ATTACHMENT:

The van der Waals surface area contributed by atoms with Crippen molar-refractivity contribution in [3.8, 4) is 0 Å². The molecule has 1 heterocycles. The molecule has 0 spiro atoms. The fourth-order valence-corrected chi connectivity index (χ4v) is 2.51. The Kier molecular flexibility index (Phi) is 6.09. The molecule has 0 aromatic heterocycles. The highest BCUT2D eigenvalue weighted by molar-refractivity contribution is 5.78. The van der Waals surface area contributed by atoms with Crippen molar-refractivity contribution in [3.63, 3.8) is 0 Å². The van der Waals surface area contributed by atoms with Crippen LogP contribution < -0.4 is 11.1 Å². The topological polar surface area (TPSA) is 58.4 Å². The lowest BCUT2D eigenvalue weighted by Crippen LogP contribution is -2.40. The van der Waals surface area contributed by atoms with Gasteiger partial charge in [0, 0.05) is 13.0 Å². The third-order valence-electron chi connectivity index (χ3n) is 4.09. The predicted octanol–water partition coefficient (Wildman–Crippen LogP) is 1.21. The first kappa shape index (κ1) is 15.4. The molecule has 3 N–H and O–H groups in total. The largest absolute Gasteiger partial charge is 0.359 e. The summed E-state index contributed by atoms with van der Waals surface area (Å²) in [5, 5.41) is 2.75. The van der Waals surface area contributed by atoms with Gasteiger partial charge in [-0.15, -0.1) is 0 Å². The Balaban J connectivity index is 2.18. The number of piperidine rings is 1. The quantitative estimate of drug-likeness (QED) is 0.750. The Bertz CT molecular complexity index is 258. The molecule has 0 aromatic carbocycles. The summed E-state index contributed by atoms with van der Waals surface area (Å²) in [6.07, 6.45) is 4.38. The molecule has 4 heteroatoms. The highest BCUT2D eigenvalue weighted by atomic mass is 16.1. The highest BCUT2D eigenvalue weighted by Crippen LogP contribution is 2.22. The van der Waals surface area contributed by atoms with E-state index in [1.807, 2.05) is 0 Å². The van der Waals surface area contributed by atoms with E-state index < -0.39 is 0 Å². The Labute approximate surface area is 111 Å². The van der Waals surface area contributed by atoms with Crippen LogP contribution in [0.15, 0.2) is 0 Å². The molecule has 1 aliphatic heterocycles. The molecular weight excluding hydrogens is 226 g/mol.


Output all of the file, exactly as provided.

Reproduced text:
The van der Waals surface area contributed by atoms with Crippen molar-refractivity contribution in [3.8, 4) is 0 Å². The molecule has 1 heterocycles. The molecule has 0 spiro atoms. The fourth-order valence-corrected chi connectivity index (χ4v) is 2.51. The Kier molecular flexibility index (Phi) is 6.09. The molecule has 0 aromatic heterocycles. The highest BCUT2D eigenvalue weighted by molar-refractivity contribution is 5.78. The van der Waals surface area contributed by atoms with Crippen molar-refractivity contribution in [3.63, 3.8) is 0 Å². The van der Waals surface area contributed by atoms with Crippen LogP contribution < -0.4 is 11.1 Å². The topological polar surface area (TPSA) is 58.4 Å². The lowest BCUT2D eigenvalue weighted by Crippen LogP contribution is -2.40. The van der Waals surface area contributed by atoms with Gasteiger partial charge in [0, 0.05) is 13.0 Å². The third-order valence-electron chi connectivity index (χ3n) is 4.09. The predicted octanol–water partition coefficient (Wildman–Crippen LogP) is 1.21. The first kappa shape index (κ1) is 15.4. The molecule has 3 N–H and O–H groups in total. The largest absolute Gasteiger partial charge is 0.359 e. The summed E-state index contributed by atoms with van der Waals surface area (Å²) in [5, 5.41) is 2.75. The van der Waals surface area contributed by atoms with Gasteiger partial charge in [-0.15, -0.1) is 0 Å². The Balaban J connectivity index is 2.18. The number of piperidine rings is 1. The quantitative estimate of drug-likeness (QED) is 0.750. The Bertz CT molecular complexity index is 258. The molecule has 0 aromatic carbocycles. The summed E-state index contributed by atoms with van der Waals surface area (Å²) in [6.07, 6.45) is 4.38. The molecule has 4 heteroatoms. The highest BCUT2D eigenvalue weighted by atomic mass is 16.1. The highest BCUT2D eigenvalue weighted by Crippen LogP contribution is 2.22. The van der Waals surface area contributed by atoms with E-state index in [1.807, 2.05) is 0 Å². The van der Waals surface area contributed by atoms with E-state index < -0.39 is 0 Å². The Labute approximate surface area is 111 Å². The van der Waals surface area contributed by atoms with Crippen LogP contribution in [0.15, 0.2) is 0 Å². The molecule has 1 aliphatic heterocycles. The molecular weight excluding hydrogens is 226 g/mol.